Systematic analysis of BRAFV600E melanomas reveals a role for JNK/c-Jun pathway in adaptive resistance to drug-induced apoptosis

Citation:

Fallahi-Sichani, Mohammad, Nathan J Moerke, Mario Niepel, Tinghu Zhang, Nathanael S Gray, and Peter K Sorger. “Systematic analysis of BRAFV600E melanomas reveals a role for JNK/c-Jun pathway in adaptive resistance to drug-induced apoptosis.” Molecular Systems Biology 11 (2015): 797.

Abstract:

Drugs that inhibit RAF/MEK signaling, such as vemurafenib, elicit profound but often temporary anti-tumor responses in patients with BRAF(V) (600E) melanoma. Adaptive responses to RAF/MEK inhibition occur on a timescale of hours to days, involve homeostatic responses that reactivate MAP kinase signaling and compensatory mitogenic pathways, and attenuate the anti-tumor effects of RAF/MEK inhibitors. We profile adaptive responses across a panel of melanoma cell lines using multiplex biochemical measurement, single-cell assays, and statistical modeling and show that adaptation involves at least six signaling cascades that act to reduce drug potency (IC50) and maximal effect (i.e., Emax ≪ 1). Among these cascades, we identify a role for JNK/c-Jun signaling in vemurafenib adaptation and show that RAF and JNK inhibitors synergize in cell killing. This arises because JNK inhibition prevents a subset of cells in a cycling population from becoming quiescent upon vemurafenib treatment, thereby reducing drug Emax. Our findings demonstrate the breadth and diversity of adaptive responses to RAF/MEK inhibition and a means to identify which steps in a signaling cascade are most predictive of phenotypic response.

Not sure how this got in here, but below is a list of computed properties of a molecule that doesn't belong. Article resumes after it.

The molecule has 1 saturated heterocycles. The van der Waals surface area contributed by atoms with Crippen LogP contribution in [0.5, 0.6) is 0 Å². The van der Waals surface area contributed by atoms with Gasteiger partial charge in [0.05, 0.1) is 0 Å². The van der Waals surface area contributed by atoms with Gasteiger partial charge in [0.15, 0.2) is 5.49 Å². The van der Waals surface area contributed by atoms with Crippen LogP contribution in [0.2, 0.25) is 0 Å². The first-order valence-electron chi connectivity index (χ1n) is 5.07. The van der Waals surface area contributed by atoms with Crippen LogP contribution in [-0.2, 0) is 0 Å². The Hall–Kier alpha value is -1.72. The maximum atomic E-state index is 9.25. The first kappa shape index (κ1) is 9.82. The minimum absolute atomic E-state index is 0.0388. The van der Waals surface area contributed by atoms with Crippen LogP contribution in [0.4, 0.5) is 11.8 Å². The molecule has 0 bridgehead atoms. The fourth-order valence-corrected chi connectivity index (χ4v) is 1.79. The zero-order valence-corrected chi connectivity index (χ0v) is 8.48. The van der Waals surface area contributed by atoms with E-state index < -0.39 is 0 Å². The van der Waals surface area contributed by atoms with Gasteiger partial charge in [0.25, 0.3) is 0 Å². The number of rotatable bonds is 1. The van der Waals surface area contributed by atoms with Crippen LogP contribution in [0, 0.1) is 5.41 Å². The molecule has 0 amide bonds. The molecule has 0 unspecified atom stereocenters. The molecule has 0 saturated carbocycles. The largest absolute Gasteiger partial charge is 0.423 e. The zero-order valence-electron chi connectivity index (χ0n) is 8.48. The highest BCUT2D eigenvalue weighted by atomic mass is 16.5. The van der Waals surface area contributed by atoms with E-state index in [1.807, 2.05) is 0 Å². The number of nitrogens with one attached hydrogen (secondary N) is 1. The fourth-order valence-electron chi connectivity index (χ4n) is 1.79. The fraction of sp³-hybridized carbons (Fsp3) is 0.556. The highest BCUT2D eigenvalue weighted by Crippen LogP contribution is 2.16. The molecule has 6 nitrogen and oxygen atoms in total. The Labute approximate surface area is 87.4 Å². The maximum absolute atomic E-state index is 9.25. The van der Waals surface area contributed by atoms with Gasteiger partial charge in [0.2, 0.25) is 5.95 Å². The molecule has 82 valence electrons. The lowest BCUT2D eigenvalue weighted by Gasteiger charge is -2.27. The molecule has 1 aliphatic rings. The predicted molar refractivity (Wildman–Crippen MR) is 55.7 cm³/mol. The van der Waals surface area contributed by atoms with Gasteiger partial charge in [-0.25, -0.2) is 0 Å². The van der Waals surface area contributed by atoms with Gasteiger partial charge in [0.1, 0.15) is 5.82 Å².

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Last updated on 10/09/2016